Texas A&M cancels white nationalist rally set for 9/11

Texas A&M cancels white nationalist rally set for 9/11

Texas A&M cancels white nationalist rally set for 9/11

(CNN) of Texas A & M canceled a nationalist national demonstration in September, citing security concerns.

White nationalists, neo-Nazis and other extremist groups had planned to hold a rally in the “white” lives of Texas A & M September 11.
The school canceled the demonstration Monday night “because of concerns about the safety of its students, their teachers, staff and the public.”

Richard Spencer, the white supremacist who helped to find the so-called alt-right movement, had to decide on the event, according to the newspaper battalion of Texas A & M University students

The Battalion reported that Texas event organizer Preston Wiginton, inspired by the “Unite the Right” meeting in Charlottesville, Virginia. The event attracted a large number of contributory contraindications and rebelled.

One woman was killed and dozens injured when police said a man with good views of the neo-Nazis deliberately drove his car into a crowd.

Spencer headed to Texas A & M University in December, prompting outrage and protests on campus. The school eventually changed its campus teaching policy because of the controversy over its appearance.

. The new rules require outside groups or individuals to have a sponsorship from a college-sanctioned group to reserve campus facilities.

The university cited the policy change from the cancellation of the next event.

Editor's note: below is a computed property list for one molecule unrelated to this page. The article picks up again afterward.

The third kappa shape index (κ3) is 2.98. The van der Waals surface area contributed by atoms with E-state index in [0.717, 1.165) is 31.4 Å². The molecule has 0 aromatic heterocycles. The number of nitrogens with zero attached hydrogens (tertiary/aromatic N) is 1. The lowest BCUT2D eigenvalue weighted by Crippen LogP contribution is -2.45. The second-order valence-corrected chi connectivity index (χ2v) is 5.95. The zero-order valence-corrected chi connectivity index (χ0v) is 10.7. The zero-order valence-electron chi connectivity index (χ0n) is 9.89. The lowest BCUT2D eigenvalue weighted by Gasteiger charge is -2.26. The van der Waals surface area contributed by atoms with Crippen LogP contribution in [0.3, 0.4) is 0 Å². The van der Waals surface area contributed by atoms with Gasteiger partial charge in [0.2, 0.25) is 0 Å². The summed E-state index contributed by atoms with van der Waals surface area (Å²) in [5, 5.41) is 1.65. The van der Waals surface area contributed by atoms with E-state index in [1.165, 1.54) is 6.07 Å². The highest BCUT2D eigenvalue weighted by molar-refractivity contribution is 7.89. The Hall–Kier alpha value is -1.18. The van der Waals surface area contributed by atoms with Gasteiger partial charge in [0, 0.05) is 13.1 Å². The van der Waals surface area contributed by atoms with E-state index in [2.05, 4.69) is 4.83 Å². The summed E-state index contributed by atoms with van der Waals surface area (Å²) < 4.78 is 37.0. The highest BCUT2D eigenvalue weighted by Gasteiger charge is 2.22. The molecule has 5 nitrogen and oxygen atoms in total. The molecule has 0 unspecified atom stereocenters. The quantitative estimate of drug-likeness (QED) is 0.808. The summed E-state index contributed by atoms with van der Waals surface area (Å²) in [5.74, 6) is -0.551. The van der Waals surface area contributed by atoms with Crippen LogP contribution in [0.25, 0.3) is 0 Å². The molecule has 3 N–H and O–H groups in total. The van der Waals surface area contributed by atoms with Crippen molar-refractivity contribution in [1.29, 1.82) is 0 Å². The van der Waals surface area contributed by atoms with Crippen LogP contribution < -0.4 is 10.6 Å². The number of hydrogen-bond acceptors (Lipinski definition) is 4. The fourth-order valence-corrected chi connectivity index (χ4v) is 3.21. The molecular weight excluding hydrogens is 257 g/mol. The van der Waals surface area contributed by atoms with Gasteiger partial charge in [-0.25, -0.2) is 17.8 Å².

“None of the campus organizers 1,200 invited Preston Wiginton nor accepted sponsor events in December 2016 or on September 11 this year,” said the school in a statement.

Wiginton had planned to hold an event at the Helm Plaza – an outdoor area in the middle of the campus.
“Linking the Charlottesville tragedy event with Texas A & M University creates a major security risk on our campus,” the statement said.

During his appearance in December Spencer delivered his message of white supremacy for about two hours in a room of 400 people, the vast majority were in protest.

“At the end of the day, the United States belongs to white men,” he said at that time.
Blocking the view

The students had “planned a number of different events [Counter],” Josh McCormack, editor of the battalion, told CNN. “The most popular events seem to be a recreation of the” brown wall “.

The brown wall is essentially a human chain, McCormack said. In July 2012, members of the controversial Westboro Baptist Church came to the area to protest the funeral of a soldier at a local church. When they appeared, they were greeted by hundreds of students who have joined forces to block their vision.

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